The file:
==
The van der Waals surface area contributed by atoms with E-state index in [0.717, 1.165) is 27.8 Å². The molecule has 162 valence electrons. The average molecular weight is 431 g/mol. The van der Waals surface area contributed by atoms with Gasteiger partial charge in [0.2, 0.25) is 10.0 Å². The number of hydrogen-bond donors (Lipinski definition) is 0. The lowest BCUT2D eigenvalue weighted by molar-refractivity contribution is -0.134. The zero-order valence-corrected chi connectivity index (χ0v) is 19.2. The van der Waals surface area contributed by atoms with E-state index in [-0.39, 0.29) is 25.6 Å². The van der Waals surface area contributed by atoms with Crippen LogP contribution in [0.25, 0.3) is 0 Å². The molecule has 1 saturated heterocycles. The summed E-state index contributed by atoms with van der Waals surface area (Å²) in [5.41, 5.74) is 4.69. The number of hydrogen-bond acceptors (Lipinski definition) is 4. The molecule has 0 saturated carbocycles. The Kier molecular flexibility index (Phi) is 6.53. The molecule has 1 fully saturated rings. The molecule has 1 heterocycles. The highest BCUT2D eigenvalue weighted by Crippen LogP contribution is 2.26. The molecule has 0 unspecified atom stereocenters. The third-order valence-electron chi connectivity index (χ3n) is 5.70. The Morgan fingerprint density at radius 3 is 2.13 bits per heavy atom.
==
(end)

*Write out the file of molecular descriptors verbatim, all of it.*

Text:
The van der Waals surface area contributed by atoms with E-state index in [0.717, 1.165) is 27.8 Å². The molecule has 162 valence electrons. The average molecular weight is 431 g/mol. The van der Waals surface area contributed by atoms with Gasteiger partial charge in [0.2, 0.25) is 10.0 Å². The number of hydrogen-bond donors (Lipinski definition) is 0. The lowest BCUT2D eigenvalue weighted by molar-refractivity contribution is -0.134. The zero-order valence-corrected chi connectivity index (χ0v) is 19.2. The van der Waals surface area contributed by atoms with E-state index in [-0.39, 0.29) is 25.6 Å². The van der Waals surface area contributed by atoms with Crippen LogP contribution in [0.25, 0.3) is 0 Å². The molecule has 1 saturated heterocycles. The summed E-state index contributed by atoms with van der Waals surface area (Å²) in [5.41, 5.74) is 4.69. The number of hydrogen-bond acceptors (Lipinski definition) is 4. The molecule has 0 saturated carbocycles. The Kier molecular flexibility index (Phi) is 6.53. The molecule has 1 fully saturated rings. The molecule has 1 heterocycles. The highest BCUT2D eigenvalue weighted by Crippen LogP contribution is 2.26. The molecule has 0 unspecified atom stereocenters. The third-order valence-electron chi connectivity index (χ3n) is 5.70. The Morgan fingerprint density at radius 3 is 2.13 bits per heavy atom.